0  1   2   3   4   5

e|-|-1-|---|---|---|---|
B|o|---|---|---|---|---|
G|o|---|---|---|---|---|
D|o|---|---|---|---|---|
A|-|---|-2-|---|---|---|
E|-|---|---|-3-|---|---|
It can be difficult at first to play this chord as it stretches the fingers but keep practising it slowly and you will get used to it. This entire song has some quick chord changes so start it slowly first then work your way up in tempo The Rhythm Pattern The rhythm pattern for this song is quite different from our first rhythm pattern. It is as follows
  1  &   2  &   3   &   4   &
  
  D      D      D   U   D   U
|-1------1------0---0---0---0----|
|-0------0------1---1---1---1----|
|-0------0------0---0---0---0----|
|-0------0------2---2---2---2----|
|-2------2------3---3---3---3----|
|-3------3-----------------------|
As we know from previous lessons D=Down U=Up. What is different about this strum pattern is that you change chords during the pettern. As we can see each of the G7 chords lasts for one full beat of the bar. This is a quarter note or crotchet. The strum for the C chord is DUDU. Each of the four C chords are worth one eighth note or quaver. So in music notation the strum pattern is |Crotchet Crotchet / Quaver Quaver Quaver Quaver| This rhythm pattern is maintained throughtout the entire song
Intro
 G7                C             
|  1   &   2   &  /  3   &   4   &  |
Play this around 4 times

Verse
 G7                C                 G7                C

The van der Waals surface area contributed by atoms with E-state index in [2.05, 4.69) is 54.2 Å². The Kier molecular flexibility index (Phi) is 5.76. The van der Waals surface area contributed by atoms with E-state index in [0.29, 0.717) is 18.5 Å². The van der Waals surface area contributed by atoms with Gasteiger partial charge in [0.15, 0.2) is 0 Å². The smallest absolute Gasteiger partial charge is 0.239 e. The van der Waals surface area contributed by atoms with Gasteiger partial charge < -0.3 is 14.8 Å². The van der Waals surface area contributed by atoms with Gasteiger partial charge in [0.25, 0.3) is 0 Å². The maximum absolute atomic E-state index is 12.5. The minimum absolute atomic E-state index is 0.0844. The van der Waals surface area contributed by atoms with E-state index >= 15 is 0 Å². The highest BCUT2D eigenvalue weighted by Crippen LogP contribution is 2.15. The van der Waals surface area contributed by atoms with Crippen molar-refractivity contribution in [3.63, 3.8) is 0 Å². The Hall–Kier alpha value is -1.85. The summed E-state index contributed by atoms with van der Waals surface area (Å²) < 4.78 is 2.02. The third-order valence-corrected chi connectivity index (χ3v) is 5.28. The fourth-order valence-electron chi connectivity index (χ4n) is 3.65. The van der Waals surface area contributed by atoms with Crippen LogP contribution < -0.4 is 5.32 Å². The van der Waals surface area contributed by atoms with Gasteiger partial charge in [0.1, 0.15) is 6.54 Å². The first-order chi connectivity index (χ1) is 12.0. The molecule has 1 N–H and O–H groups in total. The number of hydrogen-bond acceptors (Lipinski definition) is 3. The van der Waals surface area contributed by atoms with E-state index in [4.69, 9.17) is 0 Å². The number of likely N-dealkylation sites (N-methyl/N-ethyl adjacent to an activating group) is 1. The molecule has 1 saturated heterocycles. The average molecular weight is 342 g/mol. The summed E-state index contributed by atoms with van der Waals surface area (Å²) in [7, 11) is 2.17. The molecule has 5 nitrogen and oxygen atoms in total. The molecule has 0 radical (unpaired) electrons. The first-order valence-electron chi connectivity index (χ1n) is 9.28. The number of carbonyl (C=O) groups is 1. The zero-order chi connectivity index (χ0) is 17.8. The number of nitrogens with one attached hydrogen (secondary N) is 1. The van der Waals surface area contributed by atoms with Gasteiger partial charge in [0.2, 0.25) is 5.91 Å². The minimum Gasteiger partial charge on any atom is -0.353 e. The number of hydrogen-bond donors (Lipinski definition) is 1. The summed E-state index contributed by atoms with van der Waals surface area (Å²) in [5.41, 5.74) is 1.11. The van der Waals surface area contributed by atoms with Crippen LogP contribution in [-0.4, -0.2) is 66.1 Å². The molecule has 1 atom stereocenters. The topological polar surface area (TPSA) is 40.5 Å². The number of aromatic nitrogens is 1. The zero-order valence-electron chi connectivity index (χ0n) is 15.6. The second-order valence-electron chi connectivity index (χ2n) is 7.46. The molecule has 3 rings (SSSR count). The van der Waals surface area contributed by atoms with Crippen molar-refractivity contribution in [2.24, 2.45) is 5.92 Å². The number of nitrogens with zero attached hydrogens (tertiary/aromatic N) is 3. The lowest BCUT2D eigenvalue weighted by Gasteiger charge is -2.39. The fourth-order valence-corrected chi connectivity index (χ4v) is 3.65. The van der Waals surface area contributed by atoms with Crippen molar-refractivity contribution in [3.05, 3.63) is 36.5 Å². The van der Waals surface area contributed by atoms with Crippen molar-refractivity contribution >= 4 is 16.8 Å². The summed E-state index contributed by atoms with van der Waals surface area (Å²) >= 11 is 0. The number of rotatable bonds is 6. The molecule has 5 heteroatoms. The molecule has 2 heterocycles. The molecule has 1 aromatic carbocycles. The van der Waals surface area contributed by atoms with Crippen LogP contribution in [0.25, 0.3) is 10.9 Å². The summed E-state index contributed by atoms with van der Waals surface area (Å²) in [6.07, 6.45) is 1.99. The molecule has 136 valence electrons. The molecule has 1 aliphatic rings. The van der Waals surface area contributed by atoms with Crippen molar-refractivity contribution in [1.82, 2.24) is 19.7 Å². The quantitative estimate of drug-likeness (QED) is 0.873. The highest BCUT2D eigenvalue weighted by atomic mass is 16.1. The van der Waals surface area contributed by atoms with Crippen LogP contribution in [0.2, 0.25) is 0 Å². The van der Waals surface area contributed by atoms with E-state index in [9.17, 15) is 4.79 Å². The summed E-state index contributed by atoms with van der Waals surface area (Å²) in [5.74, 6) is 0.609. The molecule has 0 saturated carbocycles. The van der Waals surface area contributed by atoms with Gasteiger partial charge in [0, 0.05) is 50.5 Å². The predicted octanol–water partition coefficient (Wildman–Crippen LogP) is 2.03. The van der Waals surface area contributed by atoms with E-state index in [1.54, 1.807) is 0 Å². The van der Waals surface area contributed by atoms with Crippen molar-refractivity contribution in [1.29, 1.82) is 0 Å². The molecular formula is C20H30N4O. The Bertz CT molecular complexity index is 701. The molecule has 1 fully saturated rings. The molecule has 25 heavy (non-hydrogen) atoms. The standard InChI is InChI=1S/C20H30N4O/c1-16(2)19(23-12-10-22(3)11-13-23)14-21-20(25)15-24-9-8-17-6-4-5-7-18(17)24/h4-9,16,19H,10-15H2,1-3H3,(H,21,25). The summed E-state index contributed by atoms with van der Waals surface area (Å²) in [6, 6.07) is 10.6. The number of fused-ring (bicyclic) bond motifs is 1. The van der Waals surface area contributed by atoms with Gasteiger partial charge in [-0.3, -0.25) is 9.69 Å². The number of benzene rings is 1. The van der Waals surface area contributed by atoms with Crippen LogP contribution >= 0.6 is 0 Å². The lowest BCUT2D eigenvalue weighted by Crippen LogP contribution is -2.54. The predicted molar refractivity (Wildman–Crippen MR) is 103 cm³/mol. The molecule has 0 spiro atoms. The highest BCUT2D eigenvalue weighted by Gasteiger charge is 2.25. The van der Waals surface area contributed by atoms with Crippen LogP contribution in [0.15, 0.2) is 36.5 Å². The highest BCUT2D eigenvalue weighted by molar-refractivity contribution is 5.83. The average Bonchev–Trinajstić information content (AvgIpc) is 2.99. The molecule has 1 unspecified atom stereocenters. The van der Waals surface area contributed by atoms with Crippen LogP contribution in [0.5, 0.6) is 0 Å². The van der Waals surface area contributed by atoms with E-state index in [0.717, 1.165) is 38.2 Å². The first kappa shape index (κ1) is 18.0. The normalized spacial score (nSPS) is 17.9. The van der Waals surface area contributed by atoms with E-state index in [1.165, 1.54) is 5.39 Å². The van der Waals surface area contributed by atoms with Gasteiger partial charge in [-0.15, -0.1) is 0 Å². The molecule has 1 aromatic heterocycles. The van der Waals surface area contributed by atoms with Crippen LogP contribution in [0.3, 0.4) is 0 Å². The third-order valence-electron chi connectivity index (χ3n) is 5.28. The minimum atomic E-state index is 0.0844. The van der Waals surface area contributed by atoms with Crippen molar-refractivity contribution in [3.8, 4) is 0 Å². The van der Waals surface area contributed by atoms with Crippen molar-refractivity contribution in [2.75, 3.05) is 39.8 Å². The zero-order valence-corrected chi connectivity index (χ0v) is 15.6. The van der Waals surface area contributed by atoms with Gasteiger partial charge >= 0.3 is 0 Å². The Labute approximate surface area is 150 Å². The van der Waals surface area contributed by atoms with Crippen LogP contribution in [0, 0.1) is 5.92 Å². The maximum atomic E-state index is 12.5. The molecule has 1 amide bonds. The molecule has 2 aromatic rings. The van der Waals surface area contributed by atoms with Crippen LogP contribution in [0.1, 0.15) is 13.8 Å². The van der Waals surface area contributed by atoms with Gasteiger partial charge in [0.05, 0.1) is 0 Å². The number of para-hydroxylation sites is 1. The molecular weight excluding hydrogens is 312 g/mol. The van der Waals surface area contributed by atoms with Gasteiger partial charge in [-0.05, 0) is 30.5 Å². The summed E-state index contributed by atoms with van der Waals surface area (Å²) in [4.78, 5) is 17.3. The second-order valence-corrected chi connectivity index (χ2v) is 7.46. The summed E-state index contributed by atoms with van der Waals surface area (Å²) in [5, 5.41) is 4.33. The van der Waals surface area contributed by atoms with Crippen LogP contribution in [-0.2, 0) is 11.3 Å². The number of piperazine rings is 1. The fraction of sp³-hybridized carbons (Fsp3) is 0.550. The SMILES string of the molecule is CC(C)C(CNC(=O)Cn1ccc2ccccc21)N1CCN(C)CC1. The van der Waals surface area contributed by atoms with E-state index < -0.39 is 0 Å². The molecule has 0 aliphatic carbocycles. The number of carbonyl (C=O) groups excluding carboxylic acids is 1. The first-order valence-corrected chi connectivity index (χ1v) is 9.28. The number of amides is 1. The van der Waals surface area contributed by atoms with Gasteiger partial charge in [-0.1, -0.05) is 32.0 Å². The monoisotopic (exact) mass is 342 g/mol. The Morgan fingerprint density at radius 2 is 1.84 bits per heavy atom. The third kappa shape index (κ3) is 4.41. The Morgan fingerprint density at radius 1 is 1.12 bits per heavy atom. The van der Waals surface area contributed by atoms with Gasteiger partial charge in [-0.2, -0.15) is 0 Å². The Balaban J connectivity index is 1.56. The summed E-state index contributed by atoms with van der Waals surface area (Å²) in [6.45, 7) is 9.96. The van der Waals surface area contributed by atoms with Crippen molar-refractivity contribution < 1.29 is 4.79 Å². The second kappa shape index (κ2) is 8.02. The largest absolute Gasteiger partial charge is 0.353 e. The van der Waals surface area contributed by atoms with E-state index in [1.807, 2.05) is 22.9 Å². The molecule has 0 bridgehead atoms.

|  1   &   2   &  /  3   &   4   &  |  1   &   2   &  /  3   &   4   &  |

 G7                C                 G7                C
|  1   &   2   &  /  3   &   4   &  |  1   &   2   &  /  3   &   4   &  |

 C               
|  1   &   2   &  /  3   &   4   &  |  1   &   2   &  /  3   &   4   &  |

 C
|  1   &   2   &  /  3   &   4   &  |  1   &   2   &  /  3   &   4   &  |

 G7                C                 G7                C
|  1   &   2   &  /  3   &   4   &  |  1   &   2   &  /  3   &   4   &  |
You repeat from the start of the verse again and then at the end of it you add an extra
 G7                C                 G7                C
|  1   &   2   &  /  3   &   4   &  |  1   &   2   &  /  3   &   4   &  |
Then onto this Post Verse
 C                                  Am                
|  1   &   2   &  /  3   &   4   &  |  1   &   2   &  /  3   &   4   &  |

 C                                  Am                
|  1   &   2   &  /  3   &   4   &  |  1   &   2   &  /  3   &   4   &  |

 G7                C                 G7                C
|  1   &   2   &  /  3   &   4   &  |  1   &   2   &  /  3   &   4   &  |

 G7                C                 G7        N/C